At 8:31 you said, "Based on today's objective, write a prediction about what you think you'll accomplish by the end of the lesson. You have 2 minutes. Go." 18 out of 27 students began writing within 10 seconds of this direction being given. One minute in, it went down to 15 out of 27. Three students in the back right-hand corner of the room were talking throughout the two minutes. James had his head down up front, and Tanya took the two minutes to sharpen her pencil. During this, you positively praised the entire class one time by saying, "Good job, everyone. Keep writing,' and you did not redirect the off-task students."
Sharing such precise information helps paint a crystal-clear picture for teachers about what's happening in their classrooms. It also allows you, the coach, to land on the exact skill the teacher needs to improve. For the above example, I'd focus on the positive praise: it happened one time in two minutes; it was generalized and not grounded in specifics; it was inaccurate since not "everyone" was doing a "good job."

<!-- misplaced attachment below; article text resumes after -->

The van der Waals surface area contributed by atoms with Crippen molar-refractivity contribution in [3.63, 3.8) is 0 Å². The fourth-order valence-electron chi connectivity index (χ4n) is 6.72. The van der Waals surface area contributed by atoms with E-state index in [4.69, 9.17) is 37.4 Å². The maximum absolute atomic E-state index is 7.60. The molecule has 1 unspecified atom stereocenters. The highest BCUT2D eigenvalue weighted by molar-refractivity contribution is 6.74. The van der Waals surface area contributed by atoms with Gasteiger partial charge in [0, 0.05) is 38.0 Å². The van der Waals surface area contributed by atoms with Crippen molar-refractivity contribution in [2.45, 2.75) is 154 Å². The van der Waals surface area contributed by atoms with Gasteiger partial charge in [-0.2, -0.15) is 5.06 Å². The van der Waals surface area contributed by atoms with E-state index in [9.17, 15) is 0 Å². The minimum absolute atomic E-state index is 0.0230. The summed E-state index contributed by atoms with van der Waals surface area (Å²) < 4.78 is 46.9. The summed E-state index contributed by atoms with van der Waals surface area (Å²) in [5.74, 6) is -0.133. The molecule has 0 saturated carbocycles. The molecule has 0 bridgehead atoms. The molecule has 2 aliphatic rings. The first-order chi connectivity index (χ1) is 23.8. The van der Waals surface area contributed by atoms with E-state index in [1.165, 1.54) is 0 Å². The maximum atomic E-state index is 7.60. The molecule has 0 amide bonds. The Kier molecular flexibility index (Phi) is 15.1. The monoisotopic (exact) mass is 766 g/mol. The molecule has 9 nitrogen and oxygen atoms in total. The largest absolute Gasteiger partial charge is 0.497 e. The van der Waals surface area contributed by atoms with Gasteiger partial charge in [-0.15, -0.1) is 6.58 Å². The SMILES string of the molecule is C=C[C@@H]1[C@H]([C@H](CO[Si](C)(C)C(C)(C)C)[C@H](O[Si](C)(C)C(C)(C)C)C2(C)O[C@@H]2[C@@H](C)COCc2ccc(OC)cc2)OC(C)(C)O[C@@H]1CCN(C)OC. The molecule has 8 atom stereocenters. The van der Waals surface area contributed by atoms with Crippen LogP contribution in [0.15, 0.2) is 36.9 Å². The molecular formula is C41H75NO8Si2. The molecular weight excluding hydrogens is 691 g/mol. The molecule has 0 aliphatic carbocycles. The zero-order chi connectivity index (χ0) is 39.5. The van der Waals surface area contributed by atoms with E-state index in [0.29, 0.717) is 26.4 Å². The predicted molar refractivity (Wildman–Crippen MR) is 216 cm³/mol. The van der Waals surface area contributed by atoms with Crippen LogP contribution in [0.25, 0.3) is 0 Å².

Data is undeniable. A teacher may not love receiving feedback as it may often be tough to hear. But in all my years of working in schools, I've never seen a teacher refusing to address feedback that was this precise and non-judgemental.
Whether you realize it or not, as a coach, you cast a massive shadow. When you walk into a room, some teacher's heart rates jump, their palms begin sweating, and they stress about every word they say. Sometimes, after you leave, they perseverate on an interaction with a student or a flubbed set of directions, wondering what you thought.
For these reasons, it's important to show you are an authentic and genuine person, who has their teachers' and students' best interests in mind. Share your likes and dislikes, what motivates you, where you've struggled in the past, where you've succeeded. Own your misses and mistakes to make your feedback relatable. Remember snippets of information about your teachers: their hometown, their favorite sports team, their children's names.